The Argus Leader also failed to report on a story in the New York Times about a Daschle fund-raiser held in the Hamptons, even though the Argus Leader's executive editor misleadingly stated that the AL had covered the story "at least twice." Should the Argus Leader report on yesterday's Thune fundraiser, it will be yet another example of the Argus Leader ignoring stories that reflect negatively on Daschle, and wholeheartedly pursuing stories that negatively reflect on Thune.
Regular SDP readers will note that I have initiated a countdown on the right side of this blog numbering the days until the Argus Leader's editors publish their endorsement of Senator Daschle. The Argus Leader should forego the charade of interviewing the candidates and just issue the endorsement already.
It looks like Argus Leader executive editor Randell Beck isn't the only mainstream media type to make things up. Power Line catches the AP in the shocking act of simply making things up, as reported in a post headlined "The Associated Press makes it up." Is this what the mainstream media were doing before blogs?
DVT notes that Argus Leader executive editor Randell Beck has yet to respond to the accusation that he made up the fact that his paper had covered Senator Daschle's fundraising trip to the Hamptons "at least twice." Instead, the AL blog's latest post is about polling. Apparently, Beck is studiously ignoring many e-mails asking him to provide the dates of the AL's coverage of the story.
I think this is one of the reasons DVT received 20,000 hits in a single day this week. A friend of mine noted that DVT was perhaps the second or third largest media outlet in South Dakota that day. More and more South Dakotans are turning to the blogs to get their political news.
Irreconcilable Musings has an hilarious post regarding Argus Leader executive editor Randell Beck's penchant for misstating facts and his overall bullying attitude. The post contains a listing of the various classes offered at the Beck School of Journalism. Among my favorites:
Evil Bloggers and Their Minions - 111
Proper Use of the Nazi/Fascist Metaphor - 281
Using Fecal References on Your Opponents - 251
Effective Use of Monopoly Power: Crafting the News to Fit Your Agenda - 341
Maintaining the Dual Persona, or Keeping the Folks Back Home in the Dark (Taught by Visiting Teacher Tom Daschle) - 331
After revealing that Argus Leader executive editor Randell Beck simply made up the fact that the Argus Leader had covered Senator Daschle's fundraising trip to the Hamptons "at least twice," the silence at the Argus Leader is deafening. It seems no response will be forthcoming, and the AL is content to wallow in its hypocrisy and loss of credibility.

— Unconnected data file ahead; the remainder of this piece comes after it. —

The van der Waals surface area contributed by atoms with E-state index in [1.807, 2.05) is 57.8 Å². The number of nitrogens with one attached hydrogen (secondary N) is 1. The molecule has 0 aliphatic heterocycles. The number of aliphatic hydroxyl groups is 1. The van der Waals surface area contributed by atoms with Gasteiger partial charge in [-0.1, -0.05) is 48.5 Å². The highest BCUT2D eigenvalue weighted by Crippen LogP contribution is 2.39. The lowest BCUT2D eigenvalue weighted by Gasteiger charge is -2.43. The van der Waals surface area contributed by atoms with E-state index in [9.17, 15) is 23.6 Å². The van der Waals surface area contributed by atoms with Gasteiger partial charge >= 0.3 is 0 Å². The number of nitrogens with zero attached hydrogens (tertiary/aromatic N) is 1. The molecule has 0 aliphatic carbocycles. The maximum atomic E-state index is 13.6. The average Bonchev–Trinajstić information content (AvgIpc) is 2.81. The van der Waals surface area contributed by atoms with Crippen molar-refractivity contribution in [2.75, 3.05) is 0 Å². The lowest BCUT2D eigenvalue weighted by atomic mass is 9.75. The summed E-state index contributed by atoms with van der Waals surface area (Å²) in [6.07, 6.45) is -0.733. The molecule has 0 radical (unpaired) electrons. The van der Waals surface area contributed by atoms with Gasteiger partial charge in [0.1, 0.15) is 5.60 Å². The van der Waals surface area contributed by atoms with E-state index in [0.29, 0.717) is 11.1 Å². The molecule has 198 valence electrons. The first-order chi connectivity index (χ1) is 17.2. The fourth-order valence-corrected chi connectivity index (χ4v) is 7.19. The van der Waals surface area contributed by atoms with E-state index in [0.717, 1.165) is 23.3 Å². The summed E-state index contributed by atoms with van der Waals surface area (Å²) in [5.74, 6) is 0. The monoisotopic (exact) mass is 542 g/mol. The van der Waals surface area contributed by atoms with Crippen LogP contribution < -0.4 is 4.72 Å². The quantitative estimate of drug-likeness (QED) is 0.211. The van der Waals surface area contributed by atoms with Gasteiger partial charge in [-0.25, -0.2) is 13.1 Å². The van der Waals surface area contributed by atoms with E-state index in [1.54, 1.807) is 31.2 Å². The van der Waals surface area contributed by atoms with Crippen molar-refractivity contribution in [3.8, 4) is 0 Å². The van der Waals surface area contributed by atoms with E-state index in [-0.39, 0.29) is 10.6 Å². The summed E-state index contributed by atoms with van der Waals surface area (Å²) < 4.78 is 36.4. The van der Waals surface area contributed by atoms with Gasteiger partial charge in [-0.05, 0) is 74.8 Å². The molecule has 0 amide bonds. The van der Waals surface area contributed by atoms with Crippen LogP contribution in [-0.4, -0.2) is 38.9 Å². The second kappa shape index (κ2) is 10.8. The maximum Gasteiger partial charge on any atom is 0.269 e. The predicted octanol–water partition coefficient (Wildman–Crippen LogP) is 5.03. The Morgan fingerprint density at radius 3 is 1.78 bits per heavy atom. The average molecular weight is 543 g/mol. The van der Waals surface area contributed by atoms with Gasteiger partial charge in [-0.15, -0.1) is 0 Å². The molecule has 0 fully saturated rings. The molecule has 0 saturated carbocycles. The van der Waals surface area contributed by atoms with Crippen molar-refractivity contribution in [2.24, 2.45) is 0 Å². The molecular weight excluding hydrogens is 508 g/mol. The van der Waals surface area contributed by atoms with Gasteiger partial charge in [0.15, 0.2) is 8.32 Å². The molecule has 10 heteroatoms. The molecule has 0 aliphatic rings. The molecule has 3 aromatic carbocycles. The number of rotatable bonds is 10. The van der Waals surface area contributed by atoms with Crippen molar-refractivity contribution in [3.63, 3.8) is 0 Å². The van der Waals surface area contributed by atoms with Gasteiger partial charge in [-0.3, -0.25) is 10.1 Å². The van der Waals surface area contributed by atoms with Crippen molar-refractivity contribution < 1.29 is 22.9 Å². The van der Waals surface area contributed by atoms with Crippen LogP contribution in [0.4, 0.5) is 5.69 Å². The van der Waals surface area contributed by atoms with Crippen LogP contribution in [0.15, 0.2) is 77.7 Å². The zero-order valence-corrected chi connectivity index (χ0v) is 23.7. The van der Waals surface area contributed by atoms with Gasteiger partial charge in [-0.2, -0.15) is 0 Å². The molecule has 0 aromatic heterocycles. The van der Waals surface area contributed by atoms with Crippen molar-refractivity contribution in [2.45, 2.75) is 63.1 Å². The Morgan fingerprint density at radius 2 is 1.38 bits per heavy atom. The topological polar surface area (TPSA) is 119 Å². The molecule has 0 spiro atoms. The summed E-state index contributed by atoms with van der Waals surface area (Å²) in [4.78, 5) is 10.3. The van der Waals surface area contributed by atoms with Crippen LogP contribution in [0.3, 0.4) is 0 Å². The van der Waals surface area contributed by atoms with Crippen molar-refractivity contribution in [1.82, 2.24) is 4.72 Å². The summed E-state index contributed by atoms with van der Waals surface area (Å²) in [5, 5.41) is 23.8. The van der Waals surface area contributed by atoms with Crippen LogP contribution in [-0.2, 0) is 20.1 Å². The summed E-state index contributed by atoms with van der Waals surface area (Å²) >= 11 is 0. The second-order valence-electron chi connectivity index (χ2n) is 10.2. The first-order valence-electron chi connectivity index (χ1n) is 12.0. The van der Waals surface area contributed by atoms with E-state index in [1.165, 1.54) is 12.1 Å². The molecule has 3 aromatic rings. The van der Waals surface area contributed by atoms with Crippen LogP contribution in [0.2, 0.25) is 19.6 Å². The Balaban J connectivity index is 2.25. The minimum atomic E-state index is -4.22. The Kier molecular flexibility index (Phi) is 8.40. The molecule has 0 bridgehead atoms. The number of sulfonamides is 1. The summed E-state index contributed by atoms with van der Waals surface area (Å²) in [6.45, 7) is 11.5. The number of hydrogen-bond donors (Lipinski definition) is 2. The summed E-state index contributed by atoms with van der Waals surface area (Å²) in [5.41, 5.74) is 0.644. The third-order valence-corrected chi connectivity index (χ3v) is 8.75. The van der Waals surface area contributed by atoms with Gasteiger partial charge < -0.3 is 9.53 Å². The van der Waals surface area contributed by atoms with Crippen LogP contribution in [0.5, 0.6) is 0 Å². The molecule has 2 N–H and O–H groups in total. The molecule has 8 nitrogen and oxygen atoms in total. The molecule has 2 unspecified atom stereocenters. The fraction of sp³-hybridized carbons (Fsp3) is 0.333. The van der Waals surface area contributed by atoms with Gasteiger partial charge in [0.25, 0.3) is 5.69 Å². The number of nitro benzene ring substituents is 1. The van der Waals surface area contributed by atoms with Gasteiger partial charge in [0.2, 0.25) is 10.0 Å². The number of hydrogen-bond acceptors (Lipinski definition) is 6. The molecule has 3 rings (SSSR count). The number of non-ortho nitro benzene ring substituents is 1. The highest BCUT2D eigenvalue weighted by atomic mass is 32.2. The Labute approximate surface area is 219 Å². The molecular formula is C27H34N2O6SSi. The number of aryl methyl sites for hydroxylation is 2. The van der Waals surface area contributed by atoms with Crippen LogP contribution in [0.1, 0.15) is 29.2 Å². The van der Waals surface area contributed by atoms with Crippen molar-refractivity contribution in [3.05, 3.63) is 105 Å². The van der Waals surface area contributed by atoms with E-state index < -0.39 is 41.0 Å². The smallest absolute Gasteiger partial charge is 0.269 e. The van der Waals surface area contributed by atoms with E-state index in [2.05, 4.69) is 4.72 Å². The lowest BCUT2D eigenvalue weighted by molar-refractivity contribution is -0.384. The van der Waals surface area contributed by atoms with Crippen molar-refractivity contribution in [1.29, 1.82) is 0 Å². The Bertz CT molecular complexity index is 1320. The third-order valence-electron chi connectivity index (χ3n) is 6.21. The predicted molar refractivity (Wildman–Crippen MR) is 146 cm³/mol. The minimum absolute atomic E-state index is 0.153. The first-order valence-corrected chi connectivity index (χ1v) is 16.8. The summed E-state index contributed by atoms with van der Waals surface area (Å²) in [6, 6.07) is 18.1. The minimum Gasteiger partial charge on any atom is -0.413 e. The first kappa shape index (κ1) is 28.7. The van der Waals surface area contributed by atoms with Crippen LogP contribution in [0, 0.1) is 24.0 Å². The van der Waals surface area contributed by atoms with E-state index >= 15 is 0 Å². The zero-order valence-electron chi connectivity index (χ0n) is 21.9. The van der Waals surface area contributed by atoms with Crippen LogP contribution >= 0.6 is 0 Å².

Today, Glenn Reynolds of Instapundit published a piece entitled "A Media Meltdown?" that succinctly explains the problem at the Argus Leader. Excerpt:
But the real problem here, to paraphrase a Massachusetts politician who ran for President a few elections back, is not ideology, but competence.
The press's neutrality has been revealed as a fiction. That might not matter if they were still better at what they did than anyone else. After all, what about all the fact-checking, the professionalism, the editors meticulously ensuring fairness and accuracy?
Yeah. What about 'em? It's tempting to point to Jayson Blair, or any of the other media scandals of the past couple of years. (Or, for that matter, to Walter Duranty). But the problem goes even deeper than that. Beyond these major scandals, a combination of laziness, bias, and complacency haunts reporting on all sorts of subjects.
DVT has a post headlined "Argus Editor's Trouble With The 'Facts'" on the latest revelation that Argus Leader executive editor Randell Beck made a misleading statement about the AL's coverage of Senator Daschle's fundraising trip to the Hamptons. Excerpt from DVT:
Bloggers wondered why people in NY had more information about where Daschle raised his money than South Dakotans did and some people emailed the Argus Leader and the editor, Randell Beck, said this on the Argus "blog": "Daschle's fundraising visit to the Hamptons has been reported at least twice in this newspaper." I can't find these "reports." Tonight I even went to the library and looked through every Argus since the NY Times story was published. It looks like Beck was completely wrong. If he made a simple made a mistake, fair enough, but this is the editor of 'Hitler would have had a blog fame'--as well as the editor who said blog criticism of the Argus was "crap" driven by a "violent" internet "cabal" of "yahoos" and "jokers," who are full of "hatred" and "vitriol" and lacked "guts" because they hid "behind their computer screens" and wouldn't face him "man to man."
As it turns out, Beck had no idea what he was talking about. HIS facts were wrong, at least that's what my review of the Argus Leader since the publication of the NY Times story reveals. I kindly asked the Argus editors what days these alleged Hamptons stories were published and was basically told to get bent.